Many times there isn’t a sidewalk available so you might find yourself walking on a road. When you’re dodging motorbikes, tuk-tuks, people, dogs, chickens, and whatever gets in your way then you can do this much easier without wheels to get caught along the way (especially in the busy streets of Bangkok or Saigon).


Uneven Broken Sidewalks


If there is a sidewalk you might find yourself scaling up and down the paths various heights. Most commonly, though, you’ll find broken concrete, holes, or rough patches desperate for repair.

This is much easily traversed without the need to lift and pick up or maneuver a suitcase around every few minutes. With a backpack you can just walk around it with ease.



Ubud is beautiful but the sidewalks don’t reflect that beauty


Unpaved Roads


In addition, roads may not be paved and your destination may lead you to a ground filled with gravel, rocks, sand, mud, dirt, or just about anything else.

One of the biggest cons of traveling with a rolling backpack was that whenever I actually needed to use the straps I was on the go and didn’t feel like stopping to get them out of their compartment. It was just easier to pick up the bag by the handles and quickly cross whatever it was I needed to cross.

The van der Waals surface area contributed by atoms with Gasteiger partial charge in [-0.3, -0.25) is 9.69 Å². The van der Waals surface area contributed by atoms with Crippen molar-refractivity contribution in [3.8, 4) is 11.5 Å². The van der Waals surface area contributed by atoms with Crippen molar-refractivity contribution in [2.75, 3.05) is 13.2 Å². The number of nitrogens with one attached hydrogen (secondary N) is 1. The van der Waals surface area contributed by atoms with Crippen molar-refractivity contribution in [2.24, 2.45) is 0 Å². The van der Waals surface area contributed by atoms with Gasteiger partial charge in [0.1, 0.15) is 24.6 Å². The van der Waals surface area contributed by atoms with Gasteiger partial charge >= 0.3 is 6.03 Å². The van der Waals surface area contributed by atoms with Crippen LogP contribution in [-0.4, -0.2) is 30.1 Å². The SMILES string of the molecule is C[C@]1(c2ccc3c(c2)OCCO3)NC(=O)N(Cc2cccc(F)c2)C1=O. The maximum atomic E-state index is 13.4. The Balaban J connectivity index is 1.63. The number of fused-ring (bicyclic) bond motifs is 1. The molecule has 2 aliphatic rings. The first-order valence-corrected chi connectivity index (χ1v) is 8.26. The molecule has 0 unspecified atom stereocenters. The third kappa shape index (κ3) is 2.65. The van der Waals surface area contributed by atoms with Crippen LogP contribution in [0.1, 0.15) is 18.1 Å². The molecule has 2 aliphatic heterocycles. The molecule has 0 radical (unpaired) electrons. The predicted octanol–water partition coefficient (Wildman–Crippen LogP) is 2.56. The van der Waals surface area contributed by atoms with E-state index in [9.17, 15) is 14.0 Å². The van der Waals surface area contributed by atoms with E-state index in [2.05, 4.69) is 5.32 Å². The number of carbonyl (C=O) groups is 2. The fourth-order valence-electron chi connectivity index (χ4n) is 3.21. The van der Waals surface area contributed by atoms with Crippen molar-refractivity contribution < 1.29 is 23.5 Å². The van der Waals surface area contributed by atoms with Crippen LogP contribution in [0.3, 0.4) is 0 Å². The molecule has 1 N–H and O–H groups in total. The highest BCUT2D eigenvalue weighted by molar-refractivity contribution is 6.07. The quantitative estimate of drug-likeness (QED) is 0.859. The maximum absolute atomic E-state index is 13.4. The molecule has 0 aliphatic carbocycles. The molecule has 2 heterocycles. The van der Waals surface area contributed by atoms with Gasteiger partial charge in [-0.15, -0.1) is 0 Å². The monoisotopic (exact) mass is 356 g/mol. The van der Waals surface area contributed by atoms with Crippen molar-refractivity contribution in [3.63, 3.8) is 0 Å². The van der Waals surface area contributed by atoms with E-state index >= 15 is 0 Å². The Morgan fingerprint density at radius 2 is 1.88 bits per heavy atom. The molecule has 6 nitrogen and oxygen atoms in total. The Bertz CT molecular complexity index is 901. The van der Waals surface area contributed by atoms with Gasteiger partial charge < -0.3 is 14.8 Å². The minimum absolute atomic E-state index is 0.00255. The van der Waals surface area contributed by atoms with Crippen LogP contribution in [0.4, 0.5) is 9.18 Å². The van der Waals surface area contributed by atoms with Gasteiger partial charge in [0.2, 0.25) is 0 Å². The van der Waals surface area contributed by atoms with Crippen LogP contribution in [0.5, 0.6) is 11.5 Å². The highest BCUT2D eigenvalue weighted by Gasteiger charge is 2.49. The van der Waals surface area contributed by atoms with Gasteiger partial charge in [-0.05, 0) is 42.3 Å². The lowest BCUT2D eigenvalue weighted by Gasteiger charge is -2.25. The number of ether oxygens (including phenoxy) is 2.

While some travelers love wheeled backpacks, I found that I never used the straps so it was better for me to just have the wheels and cut down on the weight. I ended up replacing my Meridian with the lightweight Osprey Ozone 22″ and it was a good choice.



everyone’s luggage piled on each other aboard a ferry in between Koh Phi Phi and Phuket.


Boarding Boats


There are also many beautiful islands to explore requiring you to board on a ferry, speed boat, and more often than not a long tail boat.

You’ll have to carry your luggage on; sometimes climbing various flights of narrow unstable ferry stairs or walking on a makeshift tightrope-like wooden plank (no more than 12 inches wide). I’ve cursed the world every single time I’ve traveled with wheels on and off some boats.


As you can see in the above pic, I’d recommend you also use a backpack cover or a suitcase cover to prevent your bag from getting wet or dirty.


Size Matters


Wheels are not just an issue in this part of the world but you definitely need to be mindful of size especially if you’ll be taking local transport as a budget traveler. Seats are smaller and so is storage space if available.

Avoid bags over 65L max. If you can downsize to 35L, that’s the best!

Since I no longer travel with a backpack due to back issues, I dealt with the dilemma of choosing wheels that would work for the terrain (or lack of) that I would encounter in Southeast Asia or similar parts of the world such as Central America or even Europe.


Read this post on the importance of a healthy back for traveling!




Now if you do choose a rolling suitcase there is one feature that is most important! The wheels.

When you’re dealing with the types of terrain mentioned above, flimsy standard suitcase wheels just won’t do unless you feel like carrying your suitcase most of the time – but then you may as well use a travel backpack.

You want strong, sturdy, durable wheels that are made to last. Look for luggage that has “off road” style wheels with ridges and grooves made for rough terrain.



22″ Osprey Meridian22″ Osprey Ozone